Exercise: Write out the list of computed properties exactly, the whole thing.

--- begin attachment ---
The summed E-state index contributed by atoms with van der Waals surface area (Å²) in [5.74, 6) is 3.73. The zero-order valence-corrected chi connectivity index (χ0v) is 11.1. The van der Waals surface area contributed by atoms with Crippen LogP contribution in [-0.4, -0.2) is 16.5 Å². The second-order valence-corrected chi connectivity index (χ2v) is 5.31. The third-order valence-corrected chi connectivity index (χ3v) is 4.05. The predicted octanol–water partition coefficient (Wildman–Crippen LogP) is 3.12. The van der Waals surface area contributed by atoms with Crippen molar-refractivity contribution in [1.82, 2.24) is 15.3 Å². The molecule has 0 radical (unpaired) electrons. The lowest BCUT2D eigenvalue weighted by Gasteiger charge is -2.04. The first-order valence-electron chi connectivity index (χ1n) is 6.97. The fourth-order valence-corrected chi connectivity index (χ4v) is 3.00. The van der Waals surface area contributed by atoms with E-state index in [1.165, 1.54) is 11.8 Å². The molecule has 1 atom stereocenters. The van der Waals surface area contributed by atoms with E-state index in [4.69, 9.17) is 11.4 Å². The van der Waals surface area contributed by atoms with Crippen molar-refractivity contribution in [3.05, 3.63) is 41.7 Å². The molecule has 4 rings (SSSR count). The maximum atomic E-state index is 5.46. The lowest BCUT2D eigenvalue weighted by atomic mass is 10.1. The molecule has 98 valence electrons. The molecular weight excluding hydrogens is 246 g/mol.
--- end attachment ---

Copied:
The summed E-state index contributed by atoms with van der Waals surface area (Å²) in [5.74, 6) is 3.73. The zero-order valence-corrected chi connectivity index (χ0v) is 11.1. The van der Waals surface area contributed by atoms with Crippen LogP contribution in [-0.4, -0.2) is 16.5 Å². The second-order valence-corrected chi connectivity index (χ2v) is 5.31. The third-order valence-corrected chi connectivity index (χ3v) is 4.05. The predicted octanol–water partition coefficient (Wildman–Crippen LogP) is 3.12. The van der Waals surface area contributed by atoms with Crippen molar-refractivity contribution in [1.82, 2.24) is 15.3 Å². The molecule has 0 radical (unpaired) electrons. The lowest BCUT2D eigenvalue weighted by Gasteiger charge is -2.04. The first-order valence-electron chi connectivity index (χ1n) is 6.97. The fourth-order valence-corrected chi connectivity index (χ4v) is 3.00. The van der Waals surface area contributed by atoms with E-state index in [1.165, 1.54) is 11.8 Å². The molecule has 1 atom stereocenters. The van der Waals surface area contributed by atoms with E-state index in [4.69, 9.17) is 11.4 Å². The van der Waals surface area contributed by atoms with Crippen molar-refractivity contribution in [3.05, 3.63) is 41.7 Å². The molecule has 4 rings (SSSR count). The maximum atomic E-state index is 5.46. The lowest BCUT2D eigenvalue weighted by atomic mass is 10.1. The molecule has 98 valence electrons. The molecular weight excluding hydrogens is 246 g/mol.